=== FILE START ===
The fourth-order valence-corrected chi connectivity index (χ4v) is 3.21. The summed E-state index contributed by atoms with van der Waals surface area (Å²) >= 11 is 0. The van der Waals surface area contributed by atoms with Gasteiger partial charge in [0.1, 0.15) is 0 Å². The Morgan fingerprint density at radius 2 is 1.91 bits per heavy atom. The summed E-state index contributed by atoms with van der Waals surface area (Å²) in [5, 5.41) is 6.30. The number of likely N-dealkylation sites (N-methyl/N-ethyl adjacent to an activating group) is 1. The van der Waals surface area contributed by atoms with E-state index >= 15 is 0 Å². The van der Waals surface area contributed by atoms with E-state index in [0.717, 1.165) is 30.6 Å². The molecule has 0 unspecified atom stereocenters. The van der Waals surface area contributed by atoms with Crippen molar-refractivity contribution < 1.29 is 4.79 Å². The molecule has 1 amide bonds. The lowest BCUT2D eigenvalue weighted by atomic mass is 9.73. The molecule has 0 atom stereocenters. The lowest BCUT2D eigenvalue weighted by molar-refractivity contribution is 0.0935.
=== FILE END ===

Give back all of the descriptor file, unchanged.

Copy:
The fourth-order valence-corrected chi connectivity index (χ4v) is 3.21. The summed E-state index contributed by atoms with van der Waals surface area (Å²) >= 11 is 0. The van der Waals surface area contributed by atoms with Gasteiger partial charge in [0.1, 0.15) is 0 Å². The Morgan fingerprint density at radius 2 is 1.91 bits per heavy atom. The summed E-state index contributed by atoms with van der Waals surface area (Å²) in [5, 5.41) is 6.30. The number of likely N-dealkylation sites (N-methyl/N-ethyl adjacent to an activating group) is 1. The van der Waals surface area contributed by atoms with E-state index >= 15 is 0 Å². The van der Waals surface area contributed by atoms with E-state index in [0.717, 1.165) is 30.6 Å². The molecule has 0 unspecified atom stereocenters. The van der Waals surface area contributed by atoms with Crippen molar-refractivity contribution < 1.29 is 4.79 Å². The molecule has 1 amide bonds. The lowest BCUT2D eigenvalue weighted by atomic mass is 9.73. The molecule has 0 atom stereocenters. The lowest BCUT2D eigenvalue weighted by molar-refractivity contribution is 0.0935.